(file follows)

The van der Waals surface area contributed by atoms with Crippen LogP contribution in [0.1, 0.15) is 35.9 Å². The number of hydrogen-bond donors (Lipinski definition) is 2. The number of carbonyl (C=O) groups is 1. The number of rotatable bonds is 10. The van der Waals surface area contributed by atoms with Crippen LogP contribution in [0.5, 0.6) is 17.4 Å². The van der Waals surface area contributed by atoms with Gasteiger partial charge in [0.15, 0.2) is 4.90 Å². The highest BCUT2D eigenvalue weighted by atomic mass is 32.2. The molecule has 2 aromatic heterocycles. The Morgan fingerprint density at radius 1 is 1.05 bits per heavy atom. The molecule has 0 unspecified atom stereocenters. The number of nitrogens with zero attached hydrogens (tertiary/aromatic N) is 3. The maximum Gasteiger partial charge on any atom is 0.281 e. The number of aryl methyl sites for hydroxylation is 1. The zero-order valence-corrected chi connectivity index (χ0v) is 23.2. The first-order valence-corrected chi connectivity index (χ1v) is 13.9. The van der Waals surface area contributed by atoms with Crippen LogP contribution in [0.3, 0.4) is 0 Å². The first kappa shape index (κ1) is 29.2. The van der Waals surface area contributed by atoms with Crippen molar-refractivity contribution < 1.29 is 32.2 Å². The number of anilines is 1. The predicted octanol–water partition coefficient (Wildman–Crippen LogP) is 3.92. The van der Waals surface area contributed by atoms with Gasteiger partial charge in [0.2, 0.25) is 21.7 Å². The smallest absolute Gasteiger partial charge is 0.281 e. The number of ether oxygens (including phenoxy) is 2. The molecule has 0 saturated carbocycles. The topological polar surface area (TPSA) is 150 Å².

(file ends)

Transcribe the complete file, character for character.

The van der Waals surface area contributed by atoms with Crippen LogP contribution in [0.1, 0.15) is 35.9 Å². The number of hydrogen-bond donors (Lipinski definition) is 2. The number of carbonyl (C=O) groups is 1. The number of rotatable bonds is 10. The van der Waals surface area contributed by atoms with Crippen LogP contribution in [0.5, 0.6) is 17.4 Å². The van der Waals surface area contributed by atoms with Gasteiger partial charge in [0.15, 0.2) is 4.90 Å². The highest BCUT2D eigenvalue weighted by atomic mass is 32.2. The molecule has 2 aromatic heterocycles. The Morgan fingerprint density at radius 1 is 1.05 bits per heavy atom. The molecule has 0 unspecified atom stereocenters. The number of nitrogens with zero attached hydrogens (tertiary/aromatic N) is 3. The maximum Gasteiger partial charge on any atom is 0.281 e. The number of aryl methyl sites for hydroxylation is 1. The zero-order valence-corrected chi connectivity index (χ0v) is 23.2. The first-order valence-corrected chi connectivity index (χ1v) is 13.9. The van der Waals surface area contributed by atoms with Crippen LogP contribution in [0.3, 0.4) is 0 Å². The first kappa shape index (κ1) is 29.2. The van der Waals surface area contributed by atoms with Crippen molar-refractivity contribution < 1.29 is 32.2 Å². The number of anilines is 1. The predicted octanol–water partition coefficient (Wildman–Crippen LogP) is 3.92. The van der Waals surface area contributed by atoms with Gasteiger partial charge in [0.2, 0.25) is 21.7 Å². The smallest absolute Gasteiger partial charge is 0.281 e. The number of ether oxygens (including phenoxy) is 2. The molecule has 0 saturated carbocycles. The topological polar surface area (TPSA) is 150 Å².